This refers to creating a new facility to provide veterinary care that is not physically part of the shelter or a partner facility. The facility may be linked to a shelter or completely stand-alone.
When considering a project of this nature, it’s very important to have a clear idea of goals and what success will look like. It’s essential to assess unmet needs in the community, before embarking on a new project. Then set goals, based on the needs and what services you are best able to provide. Avoid duplication of effort and cost, and avoid competition for the same donor dollars.
A core principle is “nothing about us, without us”. Historically, many assistance projects have been chosen and implemented without community consultation and engagement. This is an outdated and sometimes harmful approach.
Economic and geographic factors are the greatest barriers to accessible veterinary care. Access maps of your community or region to determine which areas are most in need. Veterinary practices can be mapped to identify “veterinary deserts”. (Here’s how).
Identify existing resources in the area of interest, such as boarding, food banks, groomers, veterinary clinics, pet stores, dog training, human social services and funding opportunities.
It’s really helpful to map existing services.
For example, can you work with or near complementary services such as grooming and pet supplies?
An example of a Community Assessment document can be found here.
What services are lacking in the community of interest?
Important considerations are:
The goal of community-based veterinary care is to remove barriers to care and allow people to access services with dignity and agency.
A question that must be considered at the outset is whether or not to screen for financial need. Needs-based services are common, but this may not be the best model.
You will also need to address philosophical questions beforehand, such as whether the clinic has a requirement that clients spay/ neuter their pets, or how to manage clients who refuse vaccination at the time of spay/neuter surgery.
A model that focuses on education and partnership rather than prescription and judgment is preferable.
Community veterinary care programs struggle with the scope of service offerings. Some choose a “wide and shallow” approach (vaccination, microchips) while others choose “narrow and deep” (for example, fundraising for orthopedic surgeries). This decision will be very different for different organizations, but it’s important to be clear at the outset what services will be offered.
Constant ad hoc decision-making on a case-by-case basis is inefficient, confusing, inconsistent and fraught with moral and ethical dilemmas. This is particularly problematic when dealing with frequent events. A clear, well-communicated set of service offerings will prevent confusion and disappointment among clients and decision burn-out among staff. Of course, every system must have the flexibility to deal with outliers.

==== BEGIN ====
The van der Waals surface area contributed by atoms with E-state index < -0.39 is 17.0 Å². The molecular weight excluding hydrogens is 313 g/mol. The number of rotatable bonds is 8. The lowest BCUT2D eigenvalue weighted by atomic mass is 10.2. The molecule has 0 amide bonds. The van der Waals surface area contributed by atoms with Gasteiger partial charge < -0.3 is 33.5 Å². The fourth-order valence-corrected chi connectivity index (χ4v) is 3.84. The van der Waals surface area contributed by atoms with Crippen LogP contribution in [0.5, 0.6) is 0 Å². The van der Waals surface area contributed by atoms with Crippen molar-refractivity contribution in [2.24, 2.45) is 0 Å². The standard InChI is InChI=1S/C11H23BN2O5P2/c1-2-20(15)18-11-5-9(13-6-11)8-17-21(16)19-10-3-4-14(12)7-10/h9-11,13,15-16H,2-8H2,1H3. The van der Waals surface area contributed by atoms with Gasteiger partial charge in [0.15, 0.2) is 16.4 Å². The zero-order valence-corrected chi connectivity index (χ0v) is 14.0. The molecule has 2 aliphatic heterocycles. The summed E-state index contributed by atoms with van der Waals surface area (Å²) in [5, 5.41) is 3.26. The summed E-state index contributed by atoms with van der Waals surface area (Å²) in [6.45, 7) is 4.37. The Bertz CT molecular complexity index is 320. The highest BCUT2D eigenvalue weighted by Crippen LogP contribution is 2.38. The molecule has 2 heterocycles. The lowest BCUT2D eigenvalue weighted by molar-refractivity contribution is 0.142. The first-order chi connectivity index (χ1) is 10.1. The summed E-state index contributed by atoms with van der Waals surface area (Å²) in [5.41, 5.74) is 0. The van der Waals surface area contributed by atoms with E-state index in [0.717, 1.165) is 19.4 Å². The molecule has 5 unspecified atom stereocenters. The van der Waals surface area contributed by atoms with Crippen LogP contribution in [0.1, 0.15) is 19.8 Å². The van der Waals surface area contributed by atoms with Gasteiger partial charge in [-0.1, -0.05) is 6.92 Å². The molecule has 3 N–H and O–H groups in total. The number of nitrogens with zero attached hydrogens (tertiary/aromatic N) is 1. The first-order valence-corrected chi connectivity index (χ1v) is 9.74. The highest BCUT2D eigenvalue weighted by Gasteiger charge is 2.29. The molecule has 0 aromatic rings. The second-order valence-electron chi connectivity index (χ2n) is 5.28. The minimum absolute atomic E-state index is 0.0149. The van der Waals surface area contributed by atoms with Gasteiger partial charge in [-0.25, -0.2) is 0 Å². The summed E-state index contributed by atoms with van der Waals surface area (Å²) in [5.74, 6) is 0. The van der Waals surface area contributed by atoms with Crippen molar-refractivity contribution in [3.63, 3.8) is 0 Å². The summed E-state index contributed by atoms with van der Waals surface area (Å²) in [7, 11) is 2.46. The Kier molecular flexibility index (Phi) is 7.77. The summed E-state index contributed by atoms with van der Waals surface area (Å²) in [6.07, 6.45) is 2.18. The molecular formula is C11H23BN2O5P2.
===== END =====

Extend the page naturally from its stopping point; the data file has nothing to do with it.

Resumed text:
A written list, defining scope of care available in the program, is highly recommended. Decision trees can be useful and efficient supplements to such lists. This is an example of an algorithm for decision-making.
The facility could start at a level that requires the least resources and staffing, and build to a full-service model, if desired and as resources allow.
Many other parts of this guide also split up facility requirements, equipment and so on into stages, to allow organizations to build in a modular way.
Preventative Care: Vaccinations, microchips
Preventative Care (including vaccination and microchips) with Heartworm Testing/Prevention
Basic Sick Care
Extended Sick Care
Urgent or Emergency Care
In this resource, find information on creating a budget, leadership buy-in, business plans, executive summaries, and partnerships.
In this resource, find advice for websites, social media, and other marketing collateral for a new facility.
Learn more about legal requirements for your facility in this resource.
Find information about facility, equipment, and supply needs for a new facility in this resource.
In this resource, find information on staffing requirements, volunteer needs, and schedules for a new facility.
Learn about various training needs in this resource. This includes information on occupational health and safety, COVID-19, animal handling, customer service, and client mindset.
Learn more about the continuity of care and after hours care in this resource.
Learn more about medical records, data tracking, and metrics in this resource.
Find protocol development tips and sample forms and protocols for a new facility in this resource.